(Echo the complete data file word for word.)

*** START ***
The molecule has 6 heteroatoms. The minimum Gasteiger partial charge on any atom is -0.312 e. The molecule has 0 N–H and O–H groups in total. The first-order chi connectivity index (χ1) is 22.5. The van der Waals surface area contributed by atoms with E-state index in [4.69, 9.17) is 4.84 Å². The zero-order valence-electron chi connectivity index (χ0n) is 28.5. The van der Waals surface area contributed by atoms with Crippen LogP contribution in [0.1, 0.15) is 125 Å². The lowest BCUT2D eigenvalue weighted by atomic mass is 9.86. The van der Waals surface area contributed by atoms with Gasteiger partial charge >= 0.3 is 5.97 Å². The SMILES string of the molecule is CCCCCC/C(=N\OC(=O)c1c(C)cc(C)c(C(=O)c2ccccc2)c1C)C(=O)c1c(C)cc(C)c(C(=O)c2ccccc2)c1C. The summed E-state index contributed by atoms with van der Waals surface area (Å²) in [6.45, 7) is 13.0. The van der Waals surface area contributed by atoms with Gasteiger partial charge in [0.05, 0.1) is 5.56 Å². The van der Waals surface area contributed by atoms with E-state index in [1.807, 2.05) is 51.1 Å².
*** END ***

The molecule has 6 heteroatoms. The minimum Gasteiger partial charge on any atom is -0.312 e. The molecule has 0 N–H and O–H groups in total. The first-order chi connectivity index (χ1) is 22.5. The van der Waals surface area contributed by atoms with E-state index in [4.69, 9.17) is 4.84 Å². The zero-order valence-electron chi connectivity index (χ0n) is 28.5. The van der Waals surface area contributed by atoms with Crippen LogP contribution in [0.1, 0.15) is 125 Å². The lowest BCUT2D eigenvalue weighted by atomic mass is 9.86. The van der Waals surface area contributed by atoms with Gasteiger partial charge >= 0.3 is 5.97 Å². The SMILES string of the molecule is CCCCCC/C(=N\OC(=O)c1c(C)cc(C)c(C(=O)c2ccccc2)c1C)C(=O)c1c(C)cc(C)c(C(=O)c2ccccc2)c1C. The summed E-state index contributed by atoms with van der Waals surface area (Å²) in [6.45, 7) is 13.0. The van der Waals surface area contributed by atoms with Gasteiger partial charge in [0.05, 0.1) is 5.56 Å². The van der Waals surface area contributed by atoms with E-state index in [1.807, 2.05) is 51.1 Å².